Hello music lovers. Tonight (20 February 2013) will be the last programme from Radio Caroline TV for the time being.
That doesn’t mean it will be the end of this project, but Caroline TV is certainly on hiatus. We are now going to look at new ways of featuring independent, up-and-coming and unsigned artists in the future on Radio Caroline. As you may know, Radio Caroline was established to give a platform to independent musicians. That spirit of independence is very much alive today, and with artists aided by technology and liberated by the possibilities of the internet, there has never been a more exciting time for new music.
So I hope you will continue to support the many talented under-the-radar musicians that we’ve featured on this site (and its predecessor) since 2008, and over the last two years on our radio programme. And I hope you will join us for one last programme tonight, 20 February 2013 from 11pm UK time on Radio Caroline.
Thanks for watching, thanks for listening – and much love.
Richard and the Caroline TV team.
For a band that is about as landlocked as you can get – The Traps are from Birmingham – they have quite a nautical outlook on life. Last year’s début track, Your Headland featured a seafaring video complete with a rock dwelling mermaid and grooving octopus. And now their first official release, Calypso is said to be based on the character from Homer’s Odyssey poem who captures Homer by leading his ship ashore. Maybe all those miles of Birmingham canal have gone to their head.
Calypso is dynamic and beguiling and in a time when bedroom laptop knob twiddlers and earnest indie posers are everywhere we need the sound of a band having a blast. The Traps have created a cinematic and primary coloured world that is the self-assured sound of a band with a vision.
The Traps Calypso is out on 21 January 2013. the-traps.com
If Thumpers are hoping that one day they’ll look out over their crowd to a sea of people punching the air – they’re going about it the right way.
The London duo’s Dancing’s Done is a big sounding taster for the full cassette and vinyl release at the beginning of February. Dancing’s Done is irresistibly catchy, yet almost impossible to sing along with. It’s anthemic, arty indie rock that’s big enough to fill a stadium, but also raw and unrefined enough to ensure it won’t fizzle out too soon. Thumpers are a really welcome addition to the scene.
Thumpers – Dancing’s Done is out on cassette and 7 inch vinyl on 4 February 2013: facebook.com/thumpersthumpers
It’s not often that a record stops me in my tracks. But if I hear a more arresting sound in the rest of 2013, I’ll be very surprised.
John Grant’s Pale Green Ghosts is that record and if, like me, the last sounds you had heard from John Grant were the sumptuous, mellow tones of his 2010 solo debut, Queen Of Denmark, then this new direction is going to startle, astound and delight.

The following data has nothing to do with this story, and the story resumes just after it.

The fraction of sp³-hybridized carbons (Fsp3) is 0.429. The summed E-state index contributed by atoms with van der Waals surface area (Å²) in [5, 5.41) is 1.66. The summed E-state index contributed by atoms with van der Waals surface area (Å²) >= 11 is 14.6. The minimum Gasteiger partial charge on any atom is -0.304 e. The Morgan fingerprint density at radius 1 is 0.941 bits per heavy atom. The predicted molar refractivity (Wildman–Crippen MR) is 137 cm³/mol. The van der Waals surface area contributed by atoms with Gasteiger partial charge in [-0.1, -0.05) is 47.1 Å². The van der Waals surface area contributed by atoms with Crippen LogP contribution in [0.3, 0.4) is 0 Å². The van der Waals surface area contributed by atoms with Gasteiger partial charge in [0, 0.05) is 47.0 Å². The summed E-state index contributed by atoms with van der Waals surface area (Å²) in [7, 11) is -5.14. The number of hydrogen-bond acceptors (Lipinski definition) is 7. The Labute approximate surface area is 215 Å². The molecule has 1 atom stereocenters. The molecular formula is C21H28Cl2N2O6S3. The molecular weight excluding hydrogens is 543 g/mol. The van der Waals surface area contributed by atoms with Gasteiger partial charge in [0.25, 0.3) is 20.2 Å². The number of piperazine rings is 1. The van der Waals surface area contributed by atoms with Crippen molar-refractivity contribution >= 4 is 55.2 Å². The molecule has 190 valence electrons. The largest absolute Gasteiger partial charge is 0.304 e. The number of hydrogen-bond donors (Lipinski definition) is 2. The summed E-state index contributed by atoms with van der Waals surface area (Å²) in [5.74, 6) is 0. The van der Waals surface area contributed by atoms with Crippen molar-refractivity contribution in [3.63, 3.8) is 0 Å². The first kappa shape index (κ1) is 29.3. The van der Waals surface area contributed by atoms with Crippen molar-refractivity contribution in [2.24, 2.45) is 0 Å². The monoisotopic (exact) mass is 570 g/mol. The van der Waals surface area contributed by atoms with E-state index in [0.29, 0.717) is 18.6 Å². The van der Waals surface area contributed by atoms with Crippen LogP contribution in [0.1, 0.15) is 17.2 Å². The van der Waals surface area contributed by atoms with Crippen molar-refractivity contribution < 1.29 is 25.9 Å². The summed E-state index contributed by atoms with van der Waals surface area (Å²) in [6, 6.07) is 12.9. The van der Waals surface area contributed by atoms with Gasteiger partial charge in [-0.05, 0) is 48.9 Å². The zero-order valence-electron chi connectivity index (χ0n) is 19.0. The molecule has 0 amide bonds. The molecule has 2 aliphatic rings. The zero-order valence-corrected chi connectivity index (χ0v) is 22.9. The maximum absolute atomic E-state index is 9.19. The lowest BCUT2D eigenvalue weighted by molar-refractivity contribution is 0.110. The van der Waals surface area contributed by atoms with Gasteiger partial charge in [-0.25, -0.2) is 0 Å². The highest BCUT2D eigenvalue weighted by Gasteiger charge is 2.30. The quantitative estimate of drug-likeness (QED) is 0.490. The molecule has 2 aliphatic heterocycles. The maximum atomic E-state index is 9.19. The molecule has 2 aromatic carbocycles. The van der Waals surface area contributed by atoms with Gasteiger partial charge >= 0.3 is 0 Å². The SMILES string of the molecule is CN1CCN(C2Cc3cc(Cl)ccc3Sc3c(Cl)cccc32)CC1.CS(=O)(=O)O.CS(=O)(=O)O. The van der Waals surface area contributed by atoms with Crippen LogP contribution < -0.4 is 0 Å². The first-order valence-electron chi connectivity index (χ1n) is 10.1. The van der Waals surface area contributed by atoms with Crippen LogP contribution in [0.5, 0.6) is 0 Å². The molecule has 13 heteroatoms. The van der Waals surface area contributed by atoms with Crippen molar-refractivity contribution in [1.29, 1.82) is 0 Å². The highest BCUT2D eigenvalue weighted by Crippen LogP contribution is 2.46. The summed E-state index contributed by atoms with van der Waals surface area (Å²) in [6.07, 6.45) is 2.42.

My love of repetitive electro is well-known to anyone who reads this blog with even half an eye open, so when pulsing electronica is matched with John’s soaring voice and a thundering and dramatic arrangement, then I’m hooked. I was in the zone for every pulsing second of this epic comeback which is most welcome as it appeared at one point that John Grant may never make another record. And who knew he had a love of vintage synth-pop and industrial dance? His talent for genre shifting is clear – this is not a style or fashion swerve, but a genuine passion that oozes with class and genius.
Pale Green Ghosts was recorded in Iceland, but is actually about Russian olive trees that John would see growing along the side the highway in Denver and is an intriguing taste of the new album of the same name which is due in March 2013. I can’t wait.
Sometimes it really doesn’t matter how or where music is made, it’s just the effect it has on you that matters.
So for all I know Will Jeffery may well have recorded Dancehall with some of the world’s top producers in an effort to capture that home-grown sound that you could have achieved if you’d stayed at home. Or maybe he recorded this song surrounded by friends and with a party going on in the next room. The point is, you can throw any amount of money and technology at music, but it’s talent that will always shine through.
So what an absolute pleasure it was to stumble across Will one afternoon during an idle click around the music section of the internet. Will is a Nottingham balladeer, a hopeful dreamer and maestro of the melancholy, and his latest song Dancehall is a bittersweet ballad – simple and introspective but also warm, witty and well observed. Will’s self-deprecating approach revels in the rough edges of the low-key production and his tender love songs and soft and brooding delivery is the sound of the sort of heartbreak you’d long for.
Dancehall is taken from the Dead Butterflies EP willjeffery.bandcamp.com